Two For Adventure and Suspense

Navigating Early by Clare Vanderpool touched me with the same heartaching appeal of her Newbery award-winning Moon Over Manifest. The period is after the end of World War II. It features Jack Baker, sent to a boarding school in Maine by his military father after his mother's death. As a boy from Kansas missing his hometown and his life before everything changed, Jack struggles to fit in. The school is all about rowing.  Jack is afraid of water. He is drawn to Early Auden a boy who for various reasons lives in the basement of the school and does as he pleases. Early is strange, perhaps, as the author explains, in our time might be called high functioning autistic and a savant.  His stories about a boy named Pi and his appreciation of the period music such as Benny Goodman, Louis Armstrong, and Billie Holliday enrich the story.

There is a legendary great Appalachian bear, a school hero and a brother lost in the war, the extinct timber rattlesnake, and  a theory that the never-ending numbers of the mathematical pi will end. The story becomes a quest as the boys escape with the most revered canoe in the school's history, "The Maine", for Early is determined to seek his own counter beliefs about these things.  Introduce dangerous waters and crossings, pirates, snake bite, the bear and a lone woodsman who Early insists is his brother who was declared dead after battle, and there is enough adventure here to keep the pages turning until the end. Much more about Clare Vanderpool may be seen on her webpage here.

Fourmile by Watt Key is a book of incredible suspense that I might recommend to reluctant readers.  Foster is a twelve year old that senses that his mother's boyfriend, Dax, is dangerous, increasingly mean and drunk, and not to be trusted.  But a stranger hiking cross country whom he does befriend and connect with might bring even more trouble than that.  Foster longs for a father figure.  And he finds it in Gary, the traveling Iraq veteran, who is allowed to stay temporarily in the barn while he lends the help on the farm that Foster's widowed mother needs and gives her the courage to turn away the bullying Dax. But even though Gary is becoming the hero and protector that Foster and his mother need, it seems that he must be running from something that he will not reveal.  And Dax will not stay quietly rejected.  This book was given a Booklist starred review.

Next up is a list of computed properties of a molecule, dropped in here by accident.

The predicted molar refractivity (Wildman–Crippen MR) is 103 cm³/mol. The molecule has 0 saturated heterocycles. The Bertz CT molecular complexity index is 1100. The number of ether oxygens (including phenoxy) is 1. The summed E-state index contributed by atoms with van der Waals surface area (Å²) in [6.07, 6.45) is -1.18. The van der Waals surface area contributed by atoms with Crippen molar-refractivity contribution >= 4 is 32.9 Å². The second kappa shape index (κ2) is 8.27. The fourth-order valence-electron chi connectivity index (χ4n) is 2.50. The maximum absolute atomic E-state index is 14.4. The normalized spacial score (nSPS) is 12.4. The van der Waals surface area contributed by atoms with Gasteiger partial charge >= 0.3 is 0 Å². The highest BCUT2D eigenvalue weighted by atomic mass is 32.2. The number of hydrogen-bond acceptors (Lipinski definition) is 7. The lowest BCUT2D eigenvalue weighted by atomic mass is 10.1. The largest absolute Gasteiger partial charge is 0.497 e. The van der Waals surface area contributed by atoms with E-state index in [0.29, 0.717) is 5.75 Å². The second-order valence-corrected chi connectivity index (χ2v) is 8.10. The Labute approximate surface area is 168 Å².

Watt Key is the author of Alabama Moon, an award-winning survival story which was also made into a movie, and Dirt Road Home, a story of institutionalized boys which continues the story of the reform school friend of the boy Moon featured in Alabama Moon.  Watt Key, a master of the survival story, is a good next author for those who enjoy Gary Paulsen.  His website is found here.


Discovering Oneself

The narrator of Benjamin Alire Sáenz’s recent young adult novel, Aristotle and Dante Discover theSecrets of the Universe, is Aristotle (Ari) Mendoza, an adult looking back on his teen years in El Paso, Texas in the late 1980s.  Yet Sáenz’s writing style is so immediate in its realistic dialogue and the honesty of Ari’s thoughts, that it feels as if Ari is speaking to us as a teen in the present moment.  For this and many other reasons, it is clear why this novel is a 2013 Printz Honor Book.  Printz Honors are awarded annually by the Young Adult Library Services Association to a few select books which exemplify “literary excellence in young adult literature”. 

As the novel starts, Ari, a fifteen-year-old, is bored.  Summer vacation has just started and he has nothing planned, no friends to hang out with.  Despite the fact that he can’t swim, he decides to go to the community pool to cool off.  There he meets Dante Quintana, also a fifteen year-old Mexican-American boy, who offers to teach him how to swim.  From this meeting, a strong friendship -- a kinship really -- develops between the two.

Dante was also previously friendless, but unlike Ari, he has confidence in himself, knows himself, including the fact that he is gay.  In contrast, Ari feels that he doesn’t understand himself well at all, nor the members of his immediate family.  Ari just knows that he often feels different to others.  He has a feeling that this is somehow connected to the facts that his Vietnam War veteran father often seems distant and that his incarcerated older brother is never discussed by either of his parents.

The novel is about Ari’s process of self-discovery.  But Sáenz lets us in on this slowly, naturally, in a way that is completely unforced.  Sáenz simply relates the events that happen in one year of Ari’s life, through Ari’s eyes.  Ari does not truly begin to consider what his own sexual orientation may be until the final chapters of the novel -- but this timing feels right for a character like Ari, as he has had to work hard to find certain things that he had previously hidden from himself.  It is rare that a book is written in an easy-to-understand, highly readable style and is also so insightful about human nature  – this is one of those books.  I very highly recommend this novel to anyone who is a teen or who remembers what it was like to be one, trying to find yourself in uncharted territory.